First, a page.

IDEXX Laboratories Inc. on Friday released planned changes to its distribution network that the CEO said would hopefully resolve an ongoing Federal Trade Commission investigation of the Westbrook biotech company.
The discussion by IDEXX Chairman, President and CEO Jonathan Ayers came as part of the company’s quarterly earnings conference call. IDEXX said it had profits of $40.7 million in the first quarter, up about $4 million from the same period a year ago.
The FTC investigation into the company’s sales and marketing practices began in early 2010, according to IDEXX documents filed with the Securities and Exchange Commission. The FTC subpoenaed records from the company, and the investigation has been ongoing.
An FTC spokesman said Friday that he couldn’t comment on the details, but could confirm that the agency was looking into IDEXX because the company had made public statements about the investigation.
Ayers, on the conference call, said IDEXX works with three large, national distributors which exclusively carry the company’s products under noncompete agreements, selling the products to veterinary clinics. IDEXX has been working with the distributors for decades, said Ayers. Their sales force is trained on IDEXX’s products, and they make better profit margins on the product as part of that exclusive distribution arrangement.
But it appears that the FTC is concerned with that exclusive arrangement with three large distributors, and its effect on competition in the veterinarian biotech sector.
Ayers said Friday the company plans to move one of those national distributors to a nonexclusive agreement when the contracts expire at the end of the year, if not sooner. This new arrangement would mean the distributor could carry products that compete with IDEXX’s technologies. Its margins, however, would be lower — it would make less profit off its sales of IDEXX products.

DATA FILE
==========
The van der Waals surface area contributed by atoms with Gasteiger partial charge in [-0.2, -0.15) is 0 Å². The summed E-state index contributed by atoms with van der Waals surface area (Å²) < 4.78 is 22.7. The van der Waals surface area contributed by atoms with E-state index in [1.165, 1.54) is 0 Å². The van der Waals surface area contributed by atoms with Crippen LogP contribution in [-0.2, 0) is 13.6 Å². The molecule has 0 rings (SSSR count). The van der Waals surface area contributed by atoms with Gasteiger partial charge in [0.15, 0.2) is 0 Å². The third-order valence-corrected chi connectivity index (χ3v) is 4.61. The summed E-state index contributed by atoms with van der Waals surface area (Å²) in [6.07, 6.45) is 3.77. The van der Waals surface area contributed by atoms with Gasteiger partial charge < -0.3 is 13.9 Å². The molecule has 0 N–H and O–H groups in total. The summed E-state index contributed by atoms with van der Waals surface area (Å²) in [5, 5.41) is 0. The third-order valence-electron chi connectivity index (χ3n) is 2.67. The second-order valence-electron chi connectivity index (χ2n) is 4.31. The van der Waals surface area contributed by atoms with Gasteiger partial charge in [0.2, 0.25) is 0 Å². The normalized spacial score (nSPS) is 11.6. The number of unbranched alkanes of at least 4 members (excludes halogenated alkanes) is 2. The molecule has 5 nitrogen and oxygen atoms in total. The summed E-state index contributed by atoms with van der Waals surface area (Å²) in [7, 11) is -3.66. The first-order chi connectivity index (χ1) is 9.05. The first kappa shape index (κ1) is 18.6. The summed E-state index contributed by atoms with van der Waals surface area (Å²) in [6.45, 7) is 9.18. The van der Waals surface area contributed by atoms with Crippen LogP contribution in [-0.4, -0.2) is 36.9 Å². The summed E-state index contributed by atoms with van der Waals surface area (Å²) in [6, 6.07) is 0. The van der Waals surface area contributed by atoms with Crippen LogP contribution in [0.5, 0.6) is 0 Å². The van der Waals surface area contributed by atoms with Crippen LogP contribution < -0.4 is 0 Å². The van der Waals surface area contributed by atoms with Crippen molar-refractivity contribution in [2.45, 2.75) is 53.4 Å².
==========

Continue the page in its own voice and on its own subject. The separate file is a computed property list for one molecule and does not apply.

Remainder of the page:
“We can’t predict the FTC or speak for them, but we’ve had discussions with the FTC; we believe we understand the nature of their concerns,” Ayers said. “As we understand it, by moving to this generalist relationship with one of our three largest distributors, where they aren’t subject to the competitive products policy, it addresses the FTC’s concerns.”
Ayers said IDEXX still believes “we have a very strong legal position” with regards to the FTC’s concerns. However, he added, the company has to weigh the costs of lengthy litigation.
“We believe this plan makes a lot of sense for our business, and helps us avoid litigation,” said Ayers.
Ayers said he wasn’t sure how the distributors would react to this plan by IDEXX. One would move to a nonexclusive arrangement, said Ayers; the only questions were which one, and when.
Ayers said he believed that when this plan is complete, the FTC would formalize the arrangement with a legal consent decree that IDEXX would sign onto.
IDEXX makes a variety of diagnostic tools for the global veterinary market. The company currently employs 4,800 people, including about 1,700 in Maine. Earlier this month, IDEXX broke ground on a $35 million expansion of the company’s Westbrook headquarters, which officials said would give the company space to add as many as 300 jobs in the coming years.
In the first quarter results posted Friday, IDEXX said it had revenues of $322.7 million, a 10 percent increase from the first quarter of 2011. Looking forward to the full year 2012, the company expects revenues between $1.31 billion to $1.32 billion, year-over-year growth of between 8 and 9 percent.
It trades on the NASDAQ under the symbol IDXX, and was listed at $88.27 per share in midday trading Friday, up slightly from the previous day’s closing price.